Petroleum oils and oils obtained from bituminous...Petroleum oils and oils obtained from bituminous minerals, crude 9.4%
Cane or beet sugar and chemically pure sucrose, in...Cane or beet sugar and chemically pure sucrose, in solid form 4.2%
Meat of bovine animals, frozenMeat of bovine animals, frozen 3.2%
See More Products 57.3%
166.3 bn USD of products imported in 2020
Petroleum oils and oils obtained from bituminous...Petroleum oils and oils obtained from bituminous minerals (excl. crude); preparations containing >= 70% by weight of petroleum oils or of oils obtained from bituminous minerals, these oils being the basic constituents of the preparations, n.e.s.; waste oils containing mainly petroleum or bituminous minerals 4.8%
Parts and accessories for tractors, motor vehicles...Parts and accessories for tractors, motor vehicles for the transport of ten or more persons, motor cars and other motor vehicles principally designed for the transport of persons, motor vehicles for the transport of goods and special purpose motor vehicles of heading 8701 to 8705, n.e.s. 3.2%
Electrical apparatus for line telephony or line...Electrical apparatus for line telephony or line telegraphy, incl. line telephone sets with cordless handsets and telecommunication apparatus for carrier-current line systems or for digital line systems; videophones; parts thereof 2.8%
Electronic integrated circuits and microassembliesElectronic integrated circuits and microassemblies 2.4%
Light-vessels, fire-floats, dredgers, floating...Light-vessels, fire-floats, dredgers, floating cranes, and other vessels the navigability of which is subsidiary to their main function; floating docks, floating or submersible drilling or production platforms (excl. fishing vessels and warships) 2.3%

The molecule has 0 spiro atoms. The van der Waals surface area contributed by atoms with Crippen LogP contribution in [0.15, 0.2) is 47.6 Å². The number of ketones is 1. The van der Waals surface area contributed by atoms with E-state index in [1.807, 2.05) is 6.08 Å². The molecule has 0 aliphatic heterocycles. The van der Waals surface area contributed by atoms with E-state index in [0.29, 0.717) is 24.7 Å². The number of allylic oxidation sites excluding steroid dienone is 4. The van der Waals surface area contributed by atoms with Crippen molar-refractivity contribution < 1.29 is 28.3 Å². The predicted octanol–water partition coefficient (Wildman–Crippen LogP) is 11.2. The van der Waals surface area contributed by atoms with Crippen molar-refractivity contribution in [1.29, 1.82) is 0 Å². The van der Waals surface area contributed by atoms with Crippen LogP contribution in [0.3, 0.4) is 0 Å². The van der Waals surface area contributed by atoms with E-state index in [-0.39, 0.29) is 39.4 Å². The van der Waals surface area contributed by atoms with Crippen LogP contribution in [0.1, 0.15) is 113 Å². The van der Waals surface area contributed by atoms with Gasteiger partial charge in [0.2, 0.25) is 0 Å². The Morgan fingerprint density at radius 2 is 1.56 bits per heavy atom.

See More Products 84.5%

Source: Comtrade, last available data

 
 

To go further, check out our service Import/Export Flows.

 

Main Services

Source: United Nations Statistics Division, Latest Available Data

 

Exchange Rate System

Local Currency
Brazilian Real (BRL)
Exchange Rate Regime
Floating exchange rate.
Level of Currency Instability
The Real has recently been subject to increased volatility. In 2015, it fell to its lowed point compared to the U.S. Dollar in a decade, due to fiscal turmoil and signs of economic contraction.
Exchange Rate on :

 
 
Monetary Indicators 20162017201820192020
Brazilian Real (BRL) - Average Annual Exchange Rate For 1 EUR 3.713.614.314.385.89

Source: World Bank - Latest available data.

 
 

Find out all the exchange rates daily on our service Currency Converter.

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Trade Compliance

International Conventions
Member of World Trade Organisation
Party to the Kyoto Protocol
Party to the Washington Convention on International Trade in Endangered Species of Wild Fauna and Flora
Party to the Basel Convention on the Control of Transboundary Movements of Hazardous Wastes and Their Disposal
Party to the Montreal Protocol on Substances That Deplete the Ozone Layer
Party of the International Coffee Agreement 2007
International Economic Cooperation
Brazil is a member of the following international economic organisations: IMF, Mercosur, ICC, G-15, G-20, G-24, G-77, Latin American Integration Association (LAIA), WTO, among others. For the full list of economic and other international organisations in which participates Brazil click here. International organisation membership of Brazil is also outlined here.
Free Trade Agreements
The complete and up-to-date list of Free Trade Agreements signed by Brazil can be consulted here.
Party of the ATA Convention on Temporary Admissions and Use of the Carnets
No

As a Reminder, the ATA is a System Allowing the Free Movement of Goods Across Frontiers and Their Temporary Admission Into a Customs Territory With Relief From Duties and Taxes. The Goods Are Covered By a Single Document Known as the ATA Carnet That is Secured By an International Guarantee System.
Look Up the Other Member Countries And Read the Web Pages of the World Customs Organization Devoted to the ATA Carnet.
Party of the TIR Convention
No

As a Reminder, the TIR Convention and its Transit Regime Contribute to the Facilitation of International Transport, Especially International Road Transport, Not Only in Europe and the Middle East, But Also in Other Parts of the World, Such as Africa and Latin America.
The UNCTAD Website Allows You to Read the TIR Convention, See the List of Member Countries And to Find Further Information.
Accompanying Documents For Imports
- single administrative document (SAD)